// params: year, month, day, hour, minutes, seconds
LocalDateTime ldt2 = LocalDateTime.of(2016, Month.MARCH, 21, 15, 38, 22);

// Creating 21th March 2016, 15:38:22.293481034
// params: year, month, day, hour, minutes, seconds, nanoseconds
LocalDateTime ldt3 = LocalDateTime.of(2016, Month.MARCH, 21, 15, 38, 22, 293481034);

// You can also use LocalDate and LocalTime objects
// to create a new LocalDateTime object
LocalDate ld = LocalDate.of(2016, Month.MARCH, 21);
LocalTime lt = LocalTime.of(15, 38);
LocalDateTime ldt4 = LocalDateTime(ld, lt);

Manipulating date and time

Thanks to Java 8 we can manipulate date and time in a safe and easy way. If you are going to build a time-travel machine, consider deploying Java 8.

plus and minus methods

You can easily add and subtract units of time from your date and time objects with plus and minus methods.

LocalDate LocalTime
ld.plusYears(1) ld.minusYears(1) lt.plusHours(1) lt.minusHours(1)
ld.plusMonths(1) ld.minusMonths(1) lt.plusMinutes(1) lt.minusHours(1)
ld.plusWeeks(1) ld.minusWeeks(1) lt.plusSeconds(1) lt.minusSeconds(1)
ld.plusDays(1) ld.minusDays(1) lt.plusNanos(1) lt.minusNanos(1)

Note: LocalDateTime contains all methods from the table above

It’s important to remember that date and time classes are immutable. All of the methods above will return a new object with updated date or time, without modifying the object from which the method was called.

Some examples:

LocalDate ld = LocalDate.of(2015, 10, 21);
LocalTime lt = LocalTime.of(19, 28);
LocalDateTime ldt = LocalDateTime.of(ld, lt);

// Move the date 5 days forward and 30 years backward
ld = ld.plusDays(5);
ld = ld.minusYears(30);
System.out.println(ld); // -> 1985-10-26

// Move the time 1 hour and and 32 minutes forward
lt = lt.plusHours(1).plusMinutes(32); // methods can be chained
System.out.println(lt); // -> 21:00

// Do the same as above but on LocalDateTime object
ldt = ldt.plusDays(5)
System.out.println(ldt); // -> 1985-10-26T21:00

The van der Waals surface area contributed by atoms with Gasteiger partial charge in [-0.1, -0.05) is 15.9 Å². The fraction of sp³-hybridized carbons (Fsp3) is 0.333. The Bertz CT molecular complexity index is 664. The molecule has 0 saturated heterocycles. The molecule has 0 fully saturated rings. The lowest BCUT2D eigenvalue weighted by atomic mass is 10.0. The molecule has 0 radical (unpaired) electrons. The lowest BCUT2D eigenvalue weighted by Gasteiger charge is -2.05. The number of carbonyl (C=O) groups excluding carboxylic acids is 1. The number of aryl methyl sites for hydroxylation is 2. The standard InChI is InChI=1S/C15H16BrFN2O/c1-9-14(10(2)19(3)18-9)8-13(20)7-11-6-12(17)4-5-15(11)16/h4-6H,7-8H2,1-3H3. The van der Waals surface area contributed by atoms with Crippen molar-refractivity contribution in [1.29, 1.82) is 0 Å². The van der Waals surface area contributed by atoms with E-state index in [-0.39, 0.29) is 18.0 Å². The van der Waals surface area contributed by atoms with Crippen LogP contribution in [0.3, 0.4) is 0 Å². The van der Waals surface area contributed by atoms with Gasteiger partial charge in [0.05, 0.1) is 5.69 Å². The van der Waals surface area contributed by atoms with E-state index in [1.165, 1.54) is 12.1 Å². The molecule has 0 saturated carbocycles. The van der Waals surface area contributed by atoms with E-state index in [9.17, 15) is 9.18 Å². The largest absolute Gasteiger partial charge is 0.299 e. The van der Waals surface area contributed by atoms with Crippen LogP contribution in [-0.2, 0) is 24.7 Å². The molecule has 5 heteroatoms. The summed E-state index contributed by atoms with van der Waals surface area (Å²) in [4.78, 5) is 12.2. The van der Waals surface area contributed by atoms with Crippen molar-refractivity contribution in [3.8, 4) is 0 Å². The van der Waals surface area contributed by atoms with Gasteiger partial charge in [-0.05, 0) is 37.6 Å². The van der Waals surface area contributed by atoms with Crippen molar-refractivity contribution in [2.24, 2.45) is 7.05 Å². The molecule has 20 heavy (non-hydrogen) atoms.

Reading and displaying date and time

get methods

You can read separate parts of date and time with get methods.

LocalDate LocalTime
method example result method example result
ld.getYear() 2016 lt.getHour() 14
ld.getMonth() Month.MARCH lt.getMinute() 15
ld.getMonthValue() 3 lt.getSecond() 30
ld.getDayOfMonth() 25 lt.getNano() 394837592
ld.getDayOfWeek() DayOfWeek.FRIDAY
ld.getDayOfYear() 85

Note: LocalDateTime contains all methods from the table above

DateTimeFormatter.ofPattern method

The ofPattern method from java.time.format.DateTimeFormatter class allows you to format date and time with your own patterns.

The example code below explains the usage:

LocalDateTime ldt =;
DateTimeFormatter myFormatter = DateTimeFormatter.ofPattern("HH:mm, dd MMM yyyy");

System.out.println( ldt.format(myFormatter) ); // -> 23:46, 26 Mar 2016
// or
System.out.println (myFormatter.format(ldt) ); // -> 23:46, 26 Mar 2016

First we create a pattern with DateTimeFormatter.ofPattern(String pattern) method. Then we use format method from either DateTimeFormatter or LocalDateTime object (LocalDate and LocalTime can be used as well).

Below are tables with most commonly used pattern letter. The full list can be found in DateTimeFormatter documentation.

Date formats
Symbol Meaning Example
d Day 5
dd Day (with leading zero) 05
M Month 1
MM Month (with leading zero) 01
MMM Month name in short form Jan
MMMM Month name in long form January
yy Year, two digits 16
yyyy Year, four digits 2016
E Day of week, 3 letters Sun
EEEE Day of week, full name Sunday
Time formats
Symbol Meaning Example
h Hour in 12h system 5
hh Hour in 12h system (with leading zero) 05
a Displays AM or PM PM
H Hour in 24h system 17
HH Hour in 24h system (with leading zero) 17
m Minutes 3
mm Minutes (with leading zero) 03
s Seconds 8
ss Seconds (with leading zero) 08